These Cleansers Were Formulated With Acne in Mind


Editor Tip: Two types of alpha hydroxy acids (or AHAs), glycolic and mandelic acid, dissolve dead skin upon contact while willow bark extract gently resurfaces. Enzymes found in pineapple and yuzu fruit extracts also aid in chemical exfoliation and unclogging pores.

Key Ingredients: Glycolic acid, mandelic acid, fruit enzymes, gluconolactone, willow bark extract | Who It’s For: All skin types

Most Iconic: Neutrogena Oil-Free Acne Wash


Neutrogena Oil-Free Acne Wash

Why It’s Worth It: Chances are, you’ve tried Neutrogena’s Oil-Free Acne Wash at least once in your lifetime. This drugstore MVP contains salicylic acid, a chemical exfoliator known as one of the key ingredients for minimizing breakouts.

Editor Tip: This cleanser contains a maximum of 2% salicylic acid to pack a punch on breakouts, but soothing ingredients like aloe help counteract the active acne-fighter’s potentially irritating effects.

Key Ingredients: Salicylic acid, aloe vera | Who It’s For: Oily skin, clogged pores

Frequently Asked Questions

What ingredients should I look for in a face wash for acne?

Dr. Chang tells us to look out for two powerhouse ingredients: salicylic acid, a type of beta hydroxy acid (or BHA) that “goes deep into the pores to clear them from excess oil and dirt,” and benzoyl peroxide, which guards against inflammation and kills acne-causing bacteria. Milder ingredients include tea tree oil or green tea, which also provide skin-soothing benefits.

David Kim, MD, a board-certified dermatologist based in New York City, keeps it real when it comes to face washes marketed toward acne-prone skin. Facial cleansers are naturally washed-off so, while helpful, they’re not the most critical aspect of an acne-targeted routine as a more intensive spot treatment.

What if I’m on an acne prescription?

Dr. Kim himself went through two rounds of the acne treatment Accutane, which informed his advice to patients on prescription treatments. He strongly advocates that a good prescription topical or systemic regime patient can use any cleanser, including those not specifically designed for acne. But, he adds, “If a patient has very mild acne and is only using over-the-counter (OTC) topicals, adding an acne-specific cleanser can be helpful.”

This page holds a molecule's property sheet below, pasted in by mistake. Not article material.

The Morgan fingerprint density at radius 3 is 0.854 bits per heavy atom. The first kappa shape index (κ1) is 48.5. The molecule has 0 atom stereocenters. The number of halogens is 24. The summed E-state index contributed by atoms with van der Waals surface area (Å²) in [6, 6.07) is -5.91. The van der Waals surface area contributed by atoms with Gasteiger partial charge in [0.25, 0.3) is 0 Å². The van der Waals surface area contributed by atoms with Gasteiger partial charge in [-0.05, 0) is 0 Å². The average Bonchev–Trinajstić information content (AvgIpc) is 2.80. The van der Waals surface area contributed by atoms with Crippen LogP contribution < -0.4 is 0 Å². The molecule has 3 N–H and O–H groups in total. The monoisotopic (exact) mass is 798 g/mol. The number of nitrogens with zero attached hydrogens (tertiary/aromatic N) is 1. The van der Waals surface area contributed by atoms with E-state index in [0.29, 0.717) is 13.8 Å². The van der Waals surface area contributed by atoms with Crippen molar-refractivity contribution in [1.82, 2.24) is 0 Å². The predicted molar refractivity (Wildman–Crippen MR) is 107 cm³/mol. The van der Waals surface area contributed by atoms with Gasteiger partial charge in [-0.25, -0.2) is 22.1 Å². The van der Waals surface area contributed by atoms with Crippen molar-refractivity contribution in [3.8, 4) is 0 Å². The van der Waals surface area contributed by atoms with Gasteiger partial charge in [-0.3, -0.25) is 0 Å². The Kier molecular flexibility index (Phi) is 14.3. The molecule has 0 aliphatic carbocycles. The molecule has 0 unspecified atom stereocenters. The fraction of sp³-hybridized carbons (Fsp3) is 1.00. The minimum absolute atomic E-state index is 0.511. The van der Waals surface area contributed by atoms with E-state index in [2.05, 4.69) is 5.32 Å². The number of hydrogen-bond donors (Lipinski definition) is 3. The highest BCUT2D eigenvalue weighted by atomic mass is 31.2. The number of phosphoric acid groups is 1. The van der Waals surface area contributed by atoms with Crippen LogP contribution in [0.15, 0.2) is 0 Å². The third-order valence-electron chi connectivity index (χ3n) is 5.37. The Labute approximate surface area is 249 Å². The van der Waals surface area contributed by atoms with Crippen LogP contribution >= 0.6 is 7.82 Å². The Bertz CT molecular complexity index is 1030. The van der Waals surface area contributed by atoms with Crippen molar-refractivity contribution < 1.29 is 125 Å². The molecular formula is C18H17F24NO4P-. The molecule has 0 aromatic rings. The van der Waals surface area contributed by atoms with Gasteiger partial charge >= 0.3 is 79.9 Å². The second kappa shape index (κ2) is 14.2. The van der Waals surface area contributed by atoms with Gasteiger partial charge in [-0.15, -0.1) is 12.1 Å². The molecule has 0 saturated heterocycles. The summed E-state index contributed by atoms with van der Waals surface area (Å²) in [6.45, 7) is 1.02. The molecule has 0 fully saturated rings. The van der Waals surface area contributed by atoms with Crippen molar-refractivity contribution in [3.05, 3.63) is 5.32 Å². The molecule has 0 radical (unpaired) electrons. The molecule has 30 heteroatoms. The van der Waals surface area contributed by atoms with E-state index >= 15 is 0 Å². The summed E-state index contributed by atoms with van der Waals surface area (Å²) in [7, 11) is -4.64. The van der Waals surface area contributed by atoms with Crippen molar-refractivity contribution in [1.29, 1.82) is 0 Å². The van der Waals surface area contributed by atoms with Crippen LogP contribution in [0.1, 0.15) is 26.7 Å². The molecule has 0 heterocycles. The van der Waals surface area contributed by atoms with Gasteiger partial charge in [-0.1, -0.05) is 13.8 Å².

So, I used a cleanser…now what?

As for follow-up tips, always apply any acne medications immediately after cleansing to allow the active ingredients to work their magic, which Dr. Chang says can take up to 6 to 12 weeks of continued daily use. And never forgo moisturizing. Rather than clogging your pores, a lightweight cream will ensure your skin stays hydrated and protected, especially if you’re using a drying topical medication. Kavita Mariwalla, MD, a board-certified dermatologist based in West Islip, New York, recommends avoiding layering retinoids, as well as products that contain fragrance and alcohol, on top of acid-laced cleansers — because these pairings can lead to dryness and irritation.

Meet the experts

  • Claire Chang, MD, a board-certified dermatologist at UnionDerm in New York City
  • David Kim, MD, a board-certified dermatologist at Idriss Dermatology in New York City
  • Brendan Camp, MD, a board-certified dermatologist at MDCS Dermatology in New York City
  • Kavita Mariwalla, MD, a board-certified dermatologist based in West Islip, New York

How we test and review products

When Allure tests a product, our editors look at it from every angle in an effort to best serve you. We review ingredients, scrutinize brand claims, and, when necessary, examine peer-reviewed scientific and medical studies. In addition to testing each and every product that’s included in each and every review, we rely on experts who shape their fields, including dermatology, cosmetic chemistry, and medicine, to help us vet the ingredients and formulas.


Source link

Leave a Comment